People who use drugs in Toronto have long advocated for access to drug checking in an effort to reduce the harms associated with using drugs from the unregulated supply.

Launched in October 2019, Toronto’s drug checking service offers people who use drugs timely and detailed information on the contents of their drugs, helping them to make more informed decisions.

This drug checking service also helps to uncover the makeup of Toronto’s unregulated drug supply, which includes illegal drugs, as well as legal drugs diverted from regulated markets for sale through criminal channels. Visit the website for Toronto’s drug checking service to browse up-to-date and interactive information from samples checked to date. New information is published every other week.

How do I get my drugs checked?

Toronto’s drug checking service is free, anonymous, and available to everyone. Accepted samples include a substance (10 mg of a powder, crystals, rocks, or a pill, blotter, or a small amount of liquid) and drug equipment after it’s been used (a used cooker or filter, or leftover liquid from a syringe).

Samples are collected at five harm reduction agencies in Toronto where supervised consumption services are also offered:

Results are available within a business day or two and are communicated to clients by harm reduction staff in person or by phone. Along with these results, clients receive tailored harm reduction supports, guidance, and referral to services (e.g., supervised consumption, naloxone training, primary health care).

How does Toronto’s drug checking service work?

Samples are transported from the harm reduction agencies where they are collected to a nearby laboratory at the Centre for Addiction and Mental Health or St. Michael’s Hospital to be analyzed.

Toronto’s drug checking service uses mass spectrometry technologies (gas- and liquid-chromatography). These sophisticated lab-based technologies offer detailed information about which drugs are found in each sample, along with some information about how much of each drug is present.

Toronto’s drug checking service is one of a few pilot projects that received funding from Health Canada to prevent overdose. This service operates by way of exemptions from the Government of Canada’s Controlled Drugs and Substances Act.

This drug checking service is being scientifically evaluated to understand its impacts on the health and well-being of people who use drugs in Toronto.

Financial Supporters

Health Canada | St. Michael’s Hospital Foundation


Alliance for Collaborative Drug Checking | British Columbia Centre of Substance Use | Canadian Centre on Substance Use and Addiction’s National Drug Checking Working Group | Centre for Addiction and Mental Health | Health Canada’s Drug Analysis Service | Health Canada’s Office of Controlled Substances | Health Canada’s Substance Use and Addictions Program | Moss Park Consumption and Treatment Service | Office of the Chief Coroner for Ontario | Ontario Harm Reduction Network | Ontario Poison Centre | Parkdale Queen West Community Health Centre | Public Health Ontario |  South Riverdale Community Health Centre | St. Michael’s Hospital (Unity Health Toronto) | Street Health | The Works at Toronto Public Health | Toronto Harm Reduction Alliance | Toronto Paramedic Services | Toronto Public Health | Trip! Project | Vancouver Island Drug Checking Project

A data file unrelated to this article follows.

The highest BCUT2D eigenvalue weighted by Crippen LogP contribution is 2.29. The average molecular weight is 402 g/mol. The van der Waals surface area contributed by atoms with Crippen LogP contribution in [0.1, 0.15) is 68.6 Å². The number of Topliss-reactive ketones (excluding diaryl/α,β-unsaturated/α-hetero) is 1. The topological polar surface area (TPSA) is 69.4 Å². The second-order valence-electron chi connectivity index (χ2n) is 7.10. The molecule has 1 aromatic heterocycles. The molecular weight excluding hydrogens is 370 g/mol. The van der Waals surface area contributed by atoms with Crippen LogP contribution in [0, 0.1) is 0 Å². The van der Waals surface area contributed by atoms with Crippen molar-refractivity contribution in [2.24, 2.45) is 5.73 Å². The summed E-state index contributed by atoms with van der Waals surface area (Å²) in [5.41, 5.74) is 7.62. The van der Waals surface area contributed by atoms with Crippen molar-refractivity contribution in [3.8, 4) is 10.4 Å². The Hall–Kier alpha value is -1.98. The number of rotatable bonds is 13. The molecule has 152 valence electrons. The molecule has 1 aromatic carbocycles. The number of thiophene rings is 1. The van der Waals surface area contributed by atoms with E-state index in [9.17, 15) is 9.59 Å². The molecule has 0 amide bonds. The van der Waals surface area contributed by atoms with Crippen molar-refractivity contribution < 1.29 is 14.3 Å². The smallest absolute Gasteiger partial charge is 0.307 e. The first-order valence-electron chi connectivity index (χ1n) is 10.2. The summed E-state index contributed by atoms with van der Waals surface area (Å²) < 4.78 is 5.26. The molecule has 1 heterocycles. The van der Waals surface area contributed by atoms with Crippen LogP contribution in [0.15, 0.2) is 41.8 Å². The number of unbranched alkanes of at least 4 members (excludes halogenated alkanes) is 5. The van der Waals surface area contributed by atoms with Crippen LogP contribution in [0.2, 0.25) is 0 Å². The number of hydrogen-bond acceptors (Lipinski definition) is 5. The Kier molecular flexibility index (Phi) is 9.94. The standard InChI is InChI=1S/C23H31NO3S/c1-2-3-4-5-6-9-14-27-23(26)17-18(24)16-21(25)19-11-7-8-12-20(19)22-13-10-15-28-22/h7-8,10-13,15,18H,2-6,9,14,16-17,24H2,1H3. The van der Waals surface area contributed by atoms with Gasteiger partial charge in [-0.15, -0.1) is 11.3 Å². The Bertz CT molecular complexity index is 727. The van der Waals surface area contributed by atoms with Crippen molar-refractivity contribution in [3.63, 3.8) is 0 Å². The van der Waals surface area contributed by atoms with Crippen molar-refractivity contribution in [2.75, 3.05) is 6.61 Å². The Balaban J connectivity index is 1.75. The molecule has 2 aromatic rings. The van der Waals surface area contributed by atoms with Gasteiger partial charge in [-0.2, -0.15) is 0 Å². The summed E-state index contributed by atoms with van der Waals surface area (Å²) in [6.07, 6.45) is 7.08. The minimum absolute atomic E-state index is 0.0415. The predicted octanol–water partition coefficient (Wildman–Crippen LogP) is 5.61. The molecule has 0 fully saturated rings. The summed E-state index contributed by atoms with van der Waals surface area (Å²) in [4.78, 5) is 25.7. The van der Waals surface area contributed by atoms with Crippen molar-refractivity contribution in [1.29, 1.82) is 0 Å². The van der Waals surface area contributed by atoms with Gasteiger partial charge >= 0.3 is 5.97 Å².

We acknowledge our service users, the members of our community advisory board, our partner organizations, and those that have lost their lives – both in the ongoing drug poisoning crisis and long before – due to policies of drug criminalization.

We acknowledge that the land on which we operate Toronto’s drug checking service is the traditional territory of many nations including the Mississaugas of the Credit, the Anishnabeg, the Chippewa, the Haudenosaunee, and the Wendat peoples, and is now home to many diverse First Nations, Inuit, and Métis peoples.

We acknowledge that racialized communities and survivors of colonization are disproportionately impacted by unjust drug policies. We strive to support the development of equitable drug policies that are responsive to the needs of racialized people who use drugs – including Black, Indigenous, and People of Colour – and their communities.

We acknowledge that many of the samples we check are linked to both fatal and non-fatal overdose, as well as adverse health events that impact individuals, families, friends, loved ones, and entire communities. We wish to acknowledge the people and pain behind the numbers we share.

Project Contact

Hayley Thompson